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Twitch is the center of live streaming on the internet. The Amazon-owned platform had 9.36 million active streamers in April 2021 and viewers went from watching 4.7 trillion hours of content in the second quarter of 2020 to 6.5 trillion hours of content in mid 2021.

There is also a massive problem with Twitch’s safety features, especially for people of color and those in the LGBTQ+ community. Hate raids—where bots flood a streamer’s chat with hateful messages—have become increasingly frequent since July. The raids, which have been present for years on Twitch, have become so frequent and disruptive that some streamers organized a walkout on Sept. 1 to bring attention to the issue.

YouTube, a platform that owns 23% of streaming hours watched, has been using its abundant resources to take on Twitch in becoming the king of the live streaming world. It signed powerhouse streamers Tim “TimTheTatMan” Betar and Ben “DrLupo” Lupo to exclusive contracts recently.

YouTube has the same issues as Twitch

“I think putting more of a spotlight on other platforms is important to try and push for all platforms to grow and adapt and be this safe place for people to be able to enjoy gaming,” DrLupo said in an interview. The Google-owned platform has been lauded as an alternative to Twitch, one that can prove that viable alternatives exist for streamers in both a source of income and safety. YouTube is far larger than Twitch in terms of video on demand viewers and content creators, but it’s still far from Twitch’s level of success. Leadership at YouTube is hoping to change that, but will creators—especially those at the highest risk—be any safer there?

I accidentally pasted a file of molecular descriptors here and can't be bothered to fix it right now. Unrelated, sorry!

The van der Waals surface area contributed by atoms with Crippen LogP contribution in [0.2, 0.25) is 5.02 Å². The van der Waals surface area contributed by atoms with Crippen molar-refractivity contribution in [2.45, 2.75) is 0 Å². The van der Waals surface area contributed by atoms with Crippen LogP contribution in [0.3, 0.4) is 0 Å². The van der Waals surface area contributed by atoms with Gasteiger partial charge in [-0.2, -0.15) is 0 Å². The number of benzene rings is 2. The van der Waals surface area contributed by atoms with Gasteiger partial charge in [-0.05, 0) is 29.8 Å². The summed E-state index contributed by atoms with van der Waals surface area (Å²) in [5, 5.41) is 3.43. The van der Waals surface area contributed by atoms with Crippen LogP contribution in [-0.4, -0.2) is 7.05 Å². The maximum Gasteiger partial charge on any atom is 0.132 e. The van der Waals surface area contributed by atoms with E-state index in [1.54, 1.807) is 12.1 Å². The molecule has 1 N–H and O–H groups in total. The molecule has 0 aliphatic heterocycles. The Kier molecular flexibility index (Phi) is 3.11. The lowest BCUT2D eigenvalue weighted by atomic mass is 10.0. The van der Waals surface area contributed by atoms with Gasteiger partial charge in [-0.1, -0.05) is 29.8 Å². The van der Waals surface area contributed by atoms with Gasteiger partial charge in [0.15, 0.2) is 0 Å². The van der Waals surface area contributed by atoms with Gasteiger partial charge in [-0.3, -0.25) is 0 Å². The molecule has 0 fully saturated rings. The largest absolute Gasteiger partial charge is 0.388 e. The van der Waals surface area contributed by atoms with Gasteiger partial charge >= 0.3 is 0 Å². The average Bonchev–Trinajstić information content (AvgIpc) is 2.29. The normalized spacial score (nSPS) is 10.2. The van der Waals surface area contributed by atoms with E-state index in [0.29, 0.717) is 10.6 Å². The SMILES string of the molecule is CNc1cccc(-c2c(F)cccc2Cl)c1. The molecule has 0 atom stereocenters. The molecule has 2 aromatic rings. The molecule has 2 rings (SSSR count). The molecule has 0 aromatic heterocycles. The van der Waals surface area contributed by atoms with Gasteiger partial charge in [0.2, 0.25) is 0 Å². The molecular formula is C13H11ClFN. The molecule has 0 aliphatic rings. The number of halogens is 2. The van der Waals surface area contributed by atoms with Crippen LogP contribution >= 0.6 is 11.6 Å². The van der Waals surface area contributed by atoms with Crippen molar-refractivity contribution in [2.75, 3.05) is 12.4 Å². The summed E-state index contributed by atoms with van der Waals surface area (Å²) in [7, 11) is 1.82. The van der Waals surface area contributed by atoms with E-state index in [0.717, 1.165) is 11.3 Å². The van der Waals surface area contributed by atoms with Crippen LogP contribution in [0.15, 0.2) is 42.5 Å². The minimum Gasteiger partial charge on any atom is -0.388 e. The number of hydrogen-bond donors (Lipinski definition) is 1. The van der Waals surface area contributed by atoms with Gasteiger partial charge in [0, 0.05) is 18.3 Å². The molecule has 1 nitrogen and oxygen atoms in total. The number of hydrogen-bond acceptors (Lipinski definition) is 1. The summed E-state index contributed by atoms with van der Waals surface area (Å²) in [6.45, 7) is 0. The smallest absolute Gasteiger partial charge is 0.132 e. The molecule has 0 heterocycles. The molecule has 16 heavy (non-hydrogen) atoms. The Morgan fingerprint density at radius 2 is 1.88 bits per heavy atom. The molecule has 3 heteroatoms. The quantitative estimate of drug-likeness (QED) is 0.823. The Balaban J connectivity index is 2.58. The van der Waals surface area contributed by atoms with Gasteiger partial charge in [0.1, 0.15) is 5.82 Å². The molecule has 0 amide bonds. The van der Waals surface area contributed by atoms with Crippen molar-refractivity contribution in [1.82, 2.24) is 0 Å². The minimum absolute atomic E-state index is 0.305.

“YouTube won’t be remotely different from Twitch,” Twitch streamer Vanessa B, who goes by PleasantlyTwstd, said.

Hate raids, harassment and other issues have plagued creators on Twitch for years, but four streamers that Upcomer spoke with don’t believe those problems will magically go away if they switch to streaming on YouTube. YouTube has been sued by LGBTQ+ creators for discrimination, doesn’t have comparable moderation tools, has dealt with past harassment campaigns on their platform poorly and has been just as reactive as Twitch in some scenarios.

#ADayOffTwitch
The #ADayOffTwitch protest saw more than 5000 streamers take a break from Twitch, but creators are wondering what the next step should be | Provided by #ADayOffTwitch Organizers

It’s a platform, so it’ll never have my trust,” said prominent Twitch streamer Tanya “Cypher” DePass. Cypher mentioned the toxic nature of comments on YouTube and how there is a Chrome extension “just to hide the comments.”

Many Twitch streamers already use YouTube to host and monetize VODs of past streams and alongside other short-form video content. The jump to using that platform for streaming over Twitch isn’t as easy change to make, though.

“You need 4000 unique views over a certain time on YouTube in order to get some of the same perks you’d have on Twitch,” Cypher said. “A lot of people don’t hit 4000 on Twitch, it’s going to be harder for people to go there.”